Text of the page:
The parameters of economic growth

Publish: 8:36 PM, December 8, 2022 | Update: 8:36 PM, December 8, 2022

Studies by donor agencies from time to time have repeated the point of how economic growth in Bangladesh is getting shaved off as a consequence of corruption. According to such studies, the country could probably add another 2 to 3 percentage points to its economic growth, annually or reach a growth level of 7 or 8 per cent from the present over 6 per cent on average, by significantly reducing its corruption.
This outlook of the donor bodies is not an ignorable one. But let us not be obsessed also from such observations that efforts on the part of those who govern the economy or run the country, should be essentially concentrated on reducing corruption.
Corruption can be only one component among many others and scoring well in all of these other components are probably more crucial than frustrating corruption. For the other components of growth, if the conditions for fulfilling them are reached, the same would likely create conditions for economic growth to soar into even the double digits in Bangladesh like in China in the past.
It is no overstatement to say that Bangladesh has the potentials of attaining annual economic growth of 10 per cent or above provided these other growth promoting factors are well addressed through proper plans and their executions and the establishment and retention of a growth facilitating environment.
These other components which are discussed here range from human resources formation to abilities and resolve of leadership at various levels to even overcoming cultural or religious barriers.
For example, in the context of Malaysia that rapidly developed from conditions not much dissimilar to Bangladesh in the seventies into a semi-developed country by the nineties, the singularly most important factor in this positive transformation of that country was the high quality and right visions of its extremely devoted and talented leadership spearheaded by Dr Mahathir Mohammad.
The long inning in power by Mahathir and his not being ruffled by undue political challenges that ensured long term political stability, were greatly contributory to Malaysia’s economic growth and development. Our Prime Minister, Sheikh Hasina, can play such a role for us like in Malaysia.
Japan and South Korea were the two fastest growing countries in the economic sense in the post second world war period. Japan became an economic superpower next only to the United States in the post war period while South Korea turned from a developing country into a developed one.
Japan was intermittently rocked by leaking evidences of high level corruption since the fifties. In 1954, the Yashida Cabinet collapsed on charges of corruption. In 1976, Prime Minister Tanaka had to quit on charges of taking bribe to the tune of 500 million Yen from America’s Lockheed aircraft company. Cabinet reshuffles and collapses were frequently noted in the eighties as effects of revelation of serious cases of corruption in Japan.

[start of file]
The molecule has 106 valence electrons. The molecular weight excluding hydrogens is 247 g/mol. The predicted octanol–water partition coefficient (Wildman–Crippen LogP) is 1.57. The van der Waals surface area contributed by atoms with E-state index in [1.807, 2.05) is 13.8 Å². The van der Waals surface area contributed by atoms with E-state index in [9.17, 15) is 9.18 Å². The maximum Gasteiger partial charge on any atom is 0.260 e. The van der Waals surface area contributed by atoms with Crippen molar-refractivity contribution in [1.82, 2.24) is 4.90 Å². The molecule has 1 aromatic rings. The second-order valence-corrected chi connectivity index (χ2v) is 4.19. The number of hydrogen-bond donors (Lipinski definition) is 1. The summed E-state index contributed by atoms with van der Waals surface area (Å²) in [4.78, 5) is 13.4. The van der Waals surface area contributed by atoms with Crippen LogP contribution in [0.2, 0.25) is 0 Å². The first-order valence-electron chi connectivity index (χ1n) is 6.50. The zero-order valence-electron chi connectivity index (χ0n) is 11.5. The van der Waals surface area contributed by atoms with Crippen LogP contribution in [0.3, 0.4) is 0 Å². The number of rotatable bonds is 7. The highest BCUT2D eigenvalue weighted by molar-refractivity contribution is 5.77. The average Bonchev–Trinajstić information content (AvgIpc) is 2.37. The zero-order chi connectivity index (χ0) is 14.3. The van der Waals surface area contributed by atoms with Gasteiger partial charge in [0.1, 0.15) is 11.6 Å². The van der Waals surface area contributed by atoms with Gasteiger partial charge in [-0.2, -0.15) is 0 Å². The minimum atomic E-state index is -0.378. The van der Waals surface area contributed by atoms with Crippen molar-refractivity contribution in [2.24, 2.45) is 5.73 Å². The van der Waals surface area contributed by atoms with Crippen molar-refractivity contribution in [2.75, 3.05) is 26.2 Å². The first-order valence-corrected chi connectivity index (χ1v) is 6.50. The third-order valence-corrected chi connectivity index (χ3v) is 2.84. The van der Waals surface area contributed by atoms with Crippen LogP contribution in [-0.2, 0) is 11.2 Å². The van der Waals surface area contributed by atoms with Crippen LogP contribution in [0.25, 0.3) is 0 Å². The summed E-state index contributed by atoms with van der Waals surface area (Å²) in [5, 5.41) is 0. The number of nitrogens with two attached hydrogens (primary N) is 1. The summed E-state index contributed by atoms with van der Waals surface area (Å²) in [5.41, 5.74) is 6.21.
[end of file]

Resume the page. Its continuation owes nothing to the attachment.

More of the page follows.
Financial scandals (some massive in scale) involving banks and other financial institutions, civil servants and politicians have continued disturbingly in Japan during the last two decades. Like in Japan, South Korea, too, presented itself as a country and society with serious corruption related problems in the post- war period. But it is notable that neither country went down the chute in the economic sense as a consequence of undiminished corruption incidents. Both have grown only more and more robust economically in the post-war period.
The point is this writer looks at achieving of a much increased economic growth rate in the context of Bangladesh as having many facets to it . It would be impossible to describe in details the numerous ways and means of achieving growth within the limited space provided here. But describing a few should help in the clarification of the views expressed in these columns.
For example, the country’s biggest export-oriented readymade garments (RMG) sector can contribute to growth by increasing productivity of its workers through selective and sustained training programmes. The RMG sector can expand in size from investing in the establishment of new units creating, thus, more employment and more wealth that would be contributory to the country’s economic growth in a major way .
It can make its production and other processes leaner and fitter to increase its productivity and earnings. It can adopt total quality management (TQM) that puts each worker and every phase in the production process in the position of quality controllers that would make maintenance of large quality control departments or operations–redundant– leading to big saving of costs.